"Call it that if you want to, only let me go! You—you can tell them later that—that I ain't coming back. I—I've begged him so! I don't belong here. You just said as much yourself. I don't belong here. Let me go, Mrs. Loeb. Let me go! You tell him, Mrs. Loeb, to let me go."

Mrs. Bertha Loeb suddenly sat down, and the color flowed out of her face.

"That I should live to see this day! My Herman's wife wants to leave him! Oh, my son, my son! What did you do to yourself! A di—a separation in the Loeb family! I knew last night when I heard through the door and how worried my poor boy has looked for months, that it didn't mean no good. Since her first month here I've seen it coming. I did my part to—"

"Yes, Mrs. Loeb, and I done my part!"

"Oh—oh—oh, and how that boy of mine has catered to her! Humored her every whim to keep her contented! I always say it's the nix-nux wives get the most attentions and thanks from their husbands. I—"

"I done my part. I've tried as much as you to make myself fit in out here. I—I just ain't your kind, Mrs. Loeb. Yours and—Etta's. I—I can't be saving and economical when I see there's plenty to spend. I—I was raised with my brother down in Shefsky's theater, where nobody cares about monogramed guest towels and about getting up before noon if they don't want to. The evenings here kill me! Kill me! I hate pinochle! I gotta have life, Mrs. Loeb. I hate Kaffee Klatsches with a lot of—I—I tell you I got different blood in my veins, Mrs. Loeb, I—"

"No, no, Sadie Mosher Loeb, that kind of talk don't go. You got just the same shabbos like us. Saturday is your—"

"Yes, yes, I'm in the right church, all right, Mrs. Loeb, but I'm in the wrong pew. Mrs. Loeb, please can't you understand I'm in the wrong pew!"

And all her carefully confined curls, springing their pins, she fell forward a shivering mass.

In that surcharged moment and brisky exuding a wintry out-of-doors, Mr. Herman Loeb entered and stood for a moment in the open doorway, in the act of removing his greatcoat.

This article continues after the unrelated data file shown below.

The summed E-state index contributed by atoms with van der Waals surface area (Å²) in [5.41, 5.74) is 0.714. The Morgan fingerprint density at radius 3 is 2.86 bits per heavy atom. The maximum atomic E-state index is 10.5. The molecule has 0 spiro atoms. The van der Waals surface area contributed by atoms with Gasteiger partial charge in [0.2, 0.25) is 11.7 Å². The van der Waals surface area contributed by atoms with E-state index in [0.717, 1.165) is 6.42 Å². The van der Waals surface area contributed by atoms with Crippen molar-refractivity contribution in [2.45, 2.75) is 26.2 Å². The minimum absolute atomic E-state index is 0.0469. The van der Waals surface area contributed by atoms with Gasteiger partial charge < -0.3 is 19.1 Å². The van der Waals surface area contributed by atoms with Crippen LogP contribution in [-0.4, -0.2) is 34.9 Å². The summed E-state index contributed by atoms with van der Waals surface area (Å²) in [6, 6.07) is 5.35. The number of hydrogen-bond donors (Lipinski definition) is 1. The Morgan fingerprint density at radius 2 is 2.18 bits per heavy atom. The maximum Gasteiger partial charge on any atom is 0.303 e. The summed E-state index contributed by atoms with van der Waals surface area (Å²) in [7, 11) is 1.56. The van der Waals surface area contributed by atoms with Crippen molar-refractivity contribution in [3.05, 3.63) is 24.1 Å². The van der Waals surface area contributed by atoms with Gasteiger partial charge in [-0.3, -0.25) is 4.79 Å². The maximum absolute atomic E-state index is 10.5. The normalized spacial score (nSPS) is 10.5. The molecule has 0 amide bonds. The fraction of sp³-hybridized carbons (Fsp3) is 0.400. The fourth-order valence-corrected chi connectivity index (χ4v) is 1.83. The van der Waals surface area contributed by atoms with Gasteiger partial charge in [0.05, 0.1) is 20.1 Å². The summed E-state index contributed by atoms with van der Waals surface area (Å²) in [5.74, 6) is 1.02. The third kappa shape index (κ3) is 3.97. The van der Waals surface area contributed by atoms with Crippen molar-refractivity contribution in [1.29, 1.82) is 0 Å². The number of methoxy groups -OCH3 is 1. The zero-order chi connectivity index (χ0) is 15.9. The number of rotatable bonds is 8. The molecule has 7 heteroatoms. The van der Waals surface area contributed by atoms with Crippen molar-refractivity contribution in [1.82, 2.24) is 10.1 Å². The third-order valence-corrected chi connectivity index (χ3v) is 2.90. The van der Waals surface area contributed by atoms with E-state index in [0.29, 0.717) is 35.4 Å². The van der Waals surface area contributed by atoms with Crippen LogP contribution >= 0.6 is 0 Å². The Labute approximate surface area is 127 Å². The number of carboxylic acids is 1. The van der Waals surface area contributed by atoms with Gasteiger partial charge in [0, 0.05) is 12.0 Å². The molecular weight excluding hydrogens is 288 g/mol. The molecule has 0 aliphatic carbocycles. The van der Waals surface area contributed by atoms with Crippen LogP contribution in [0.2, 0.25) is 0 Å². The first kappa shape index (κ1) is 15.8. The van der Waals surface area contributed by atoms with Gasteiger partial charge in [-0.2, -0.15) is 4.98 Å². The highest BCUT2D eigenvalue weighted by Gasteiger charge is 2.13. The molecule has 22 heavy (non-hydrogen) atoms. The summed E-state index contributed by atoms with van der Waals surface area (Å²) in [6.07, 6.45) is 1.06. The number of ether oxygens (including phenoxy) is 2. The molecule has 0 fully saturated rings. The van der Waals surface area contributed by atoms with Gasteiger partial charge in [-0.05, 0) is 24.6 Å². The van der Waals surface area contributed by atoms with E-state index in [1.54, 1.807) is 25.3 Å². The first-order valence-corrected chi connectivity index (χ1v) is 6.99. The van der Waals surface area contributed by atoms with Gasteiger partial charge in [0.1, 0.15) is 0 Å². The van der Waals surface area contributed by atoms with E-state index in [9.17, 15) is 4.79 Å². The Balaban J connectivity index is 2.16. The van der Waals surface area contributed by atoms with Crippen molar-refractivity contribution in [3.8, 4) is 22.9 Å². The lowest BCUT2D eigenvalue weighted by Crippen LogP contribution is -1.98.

"Herman, my son! Oh, my son!"

"What's wrong, ma? Sadie!"

"It's come, Herman, like I always predicted to Etta it would. Your wife, my poor boy, she wants to leave you. This should happen to a Loeb yet—a separation in the family! My poor boy! My poor boy!"

"Why, ma, what—what's Sadie been telling you?"

At that Mrs. Herman Loeb raised her streaming face, her eyes all rid of their roguery and stretched in despair.

"I didn't want to let out to her, Herman. I wanted to make a quiet get-away, you know I did. But she nagged me! She nagged me!"

"Ma, you shouldn't—"

"She heard us last night and Heaven knows how many nights before that.
She's wise. She knows. She knows it's been a year of prison here for—"

"Oh, my poor boy! Prison! A girl like her finds herself married into one of the most genteel families in St. Louis, a girl what never in her life was used to even decent sheets to sleep on!"

"Ma!"

"Till three o'clock in the afternoon she told me herself how her and them girls used to sleep, two and three in a boarding-house room, and such a mess!"

"Ma, if you and Sadie don't cut out this rowing I'll put on my hat and go back down-town where I came from. What is this, anyway, a barroom or a home out on Washington Boulevard? You want grandma to hear you? Ma! Sadie!"

"My poor boy! My poor boy!"

"I didn't start it, Herm. I was sitting up here quiet. All I ask, Herm, is for you to take me back to New York to-morrow night on your trip. Let me go, Herm, for—for an indefinite stay. It ain't this house, Herm, and it ain't your mother or your sister and—-and it ain't you—it ain't any one. It's all of you put together! I can't stand the speed out here! There ain't none!"